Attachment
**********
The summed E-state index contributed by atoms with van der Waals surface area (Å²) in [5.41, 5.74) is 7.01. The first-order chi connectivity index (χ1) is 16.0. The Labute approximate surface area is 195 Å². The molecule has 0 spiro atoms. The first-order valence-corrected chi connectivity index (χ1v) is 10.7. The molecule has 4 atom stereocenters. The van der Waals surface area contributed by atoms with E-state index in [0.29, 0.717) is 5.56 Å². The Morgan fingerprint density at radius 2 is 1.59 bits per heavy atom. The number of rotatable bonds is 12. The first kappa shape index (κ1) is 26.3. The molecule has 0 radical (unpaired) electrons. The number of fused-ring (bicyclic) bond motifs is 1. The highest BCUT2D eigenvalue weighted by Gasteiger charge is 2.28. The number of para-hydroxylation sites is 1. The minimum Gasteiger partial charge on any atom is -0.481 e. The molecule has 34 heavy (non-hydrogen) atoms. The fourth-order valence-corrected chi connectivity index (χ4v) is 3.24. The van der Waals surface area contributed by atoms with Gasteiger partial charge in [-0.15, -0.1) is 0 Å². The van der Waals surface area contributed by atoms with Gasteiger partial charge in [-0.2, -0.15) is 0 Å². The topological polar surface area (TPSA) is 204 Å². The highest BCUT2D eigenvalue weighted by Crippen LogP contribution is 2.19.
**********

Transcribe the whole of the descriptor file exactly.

The summed E-state index contributed by atoms with van der Waals surface area (Å²) in [5.41, 5.74) is 7.01. The first-order chi connectivity index (χ1) is 16.0. The Labute approximate surface area is 195 Å². The molecule has 0 spiro atoms. The first-order valence-corrected chi connectivity index (χ1v) is 10.7. The molecule has 4 atom stereocenters. The van der Waals surface area contributed by atoms with E-state index in [0.29, 0.717) is 5.56 Å². The Morgan fingerprint density at radius 2 is 1.59 bits per heavy atom. The number of rotatable bonds is 12. The first kappa shape index (κ1) is 26.3. The molecule has 0 radical (unpaired) electrons. The number of fused-ring (bicyclic) bond motifs is 1. The highest BCUT2D eigenvalue weighted by Gasteiger charge is 2.28. The number of para-hydroxylation sites is 1. The minimum Gasteiger partial charge on any atom is -0.481 e. The molecule has 34 heavy (non-hydrogen) atoms. The fourth-order valence-corrected chi connectivity index (χ4v) is 3.24. The van der Waals surface area contributed by atoms with Gasteiger partial charge in [-0.15, -0.1) is 0 Å². The van der Waals surface area contributed by atoms with Gasteiger partial charge in [-0.2, -0.15) is 0 Å². The topological polar surface area (TPSA) is 204 Å². The highest BCUT2D eigenvalue weighted by Crippen LogP contribution is 2.19.